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Garmin Dash Cam Tandem – Design, Features, and More

Garmin Dash Cam Tandem

Garmin Dash Cam Tandem: With Dash Cam Tandem, Garmin has finally nailed its formula.

Along with the existing small size, full feature set, smart magnetic mounting system, and improved motion compensation of the company’s latest generation of front-facing dash cams.

You now get an interior camera. So yes, travel enthusiasts who want to document what goes on in the cockpit now have an option from Garmin.

Design and features

  • If Garmin can fit a 180-degree field of view, a 1440p front camera (Brillnics BVR0500), and a 720p interior camera with a 180-degree field of view (OmniVision OV9750) with infrared illumination.
  • Plus GPS, into a camera. The motherboard measures only 2.2 x 1.6 x 0.9 inches and weighs only 2.3 ounces, I can work with the phone.
  • Especially if I can use Bluetooth instead of fiddling with Wi-Fi to connect, as is the case with most phone-centric dash cams, its capacity sounds small, but it made the whole phone thing a lot easier to digest.
  • However, I used the Tandem for two full days without installing the phone app used for setup and live to view and never felt the need to. Having the GPS on board automatically sets the date and time helps.
  • But Garmin also sets the defaults. I never changed anything, although I would probably lower the front camera’s resolution to 1080p to save storage space.
  • You cannot hide the front/interior cameras behind the rearview mirror (it will block the view of the internal camera).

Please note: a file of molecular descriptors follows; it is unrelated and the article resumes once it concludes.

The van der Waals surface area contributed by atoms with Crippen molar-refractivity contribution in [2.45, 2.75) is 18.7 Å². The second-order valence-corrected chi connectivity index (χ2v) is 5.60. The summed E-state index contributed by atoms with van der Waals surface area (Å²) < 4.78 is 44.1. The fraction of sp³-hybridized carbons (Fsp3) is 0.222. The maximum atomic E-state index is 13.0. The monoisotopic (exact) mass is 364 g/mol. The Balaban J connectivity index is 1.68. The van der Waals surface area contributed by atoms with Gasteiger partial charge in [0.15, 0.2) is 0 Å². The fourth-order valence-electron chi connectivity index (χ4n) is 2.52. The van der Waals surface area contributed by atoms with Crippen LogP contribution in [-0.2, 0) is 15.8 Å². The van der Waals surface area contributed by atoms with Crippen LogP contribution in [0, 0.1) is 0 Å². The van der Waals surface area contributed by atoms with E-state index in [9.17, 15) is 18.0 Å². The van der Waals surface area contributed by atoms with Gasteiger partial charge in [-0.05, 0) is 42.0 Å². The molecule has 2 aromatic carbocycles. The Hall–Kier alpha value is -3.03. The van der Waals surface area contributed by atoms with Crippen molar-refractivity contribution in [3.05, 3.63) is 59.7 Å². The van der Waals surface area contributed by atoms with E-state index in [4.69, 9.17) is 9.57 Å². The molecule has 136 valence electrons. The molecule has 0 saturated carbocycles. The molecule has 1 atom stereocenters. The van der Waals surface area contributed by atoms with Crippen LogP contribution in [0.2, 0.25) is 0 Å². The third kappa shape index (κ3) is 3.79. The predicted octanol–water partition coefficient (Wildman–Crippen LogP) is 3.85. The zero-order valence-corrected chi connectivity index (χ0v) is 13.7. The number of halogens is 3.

• So the smaller the dash cam, the less your view out the window will be blocked. Not that other dash cams are enormous.
  • But the Tandem and all Garmin dash cams, as seen in the image above, are distinctively small.
  • Here is not much to say about the two controls of the Tandem. First, there’s a sizeable multi-colored halo-lit button on the back that’s used to save the video (red), pair with Bluetooth (blue).
  • Warn of errors (blinking yellow), and show you’re connected via USB (green). Apart from that, only the microSD card slot.
  • The microphone on/off button on the bottom, and the micro-USB port on the left are bothersome on the outside.

Video quality

Now that I’ve seen Aukey DRS2’s 4K UHD captures, there’s a new bar to beat in terms of quality. But there’s also the storage issue:

  • 4K UHD takes up three times what the Tandem’s 1440p requires. In fact, for most users, 1080p is still the sweet spot.
  • Generally providing adequate detail (with good optics and sensors) and using a quarter of the space of 4K while reducing wear and tear on your cards.
  • 4K UHD concerns aside, tandem captures are significant from a practical and legal perspective. Details like license plates are visible from a decent distance day and night.
  • Saturation is good, and fisheye is handled as well as expected, given the 180-degree field of view. Weighing a slight fisheye vs. coverage, I’ll take the latter over the former any day.
  • The interior night shots are assisted by infrared and cover the entire interior well. At such close range, 720p is more than up to capturing cockpit action.
  • 4K UHD concerns aside, tandem captures are significant from a practical and legal perspective. Details like license plates are visible from a decent distance day and night.
  • Saturation is good, and fisheye is handled as well as expected, given the 180-degree field of view. Weighing a slight fisheye vs. coverage, I’ll take the latter over the former any day.
  • The interior night shots are assisted by infrared and cover the entire interior well. At such close range, 720p is more than up to capturing cockpit action.

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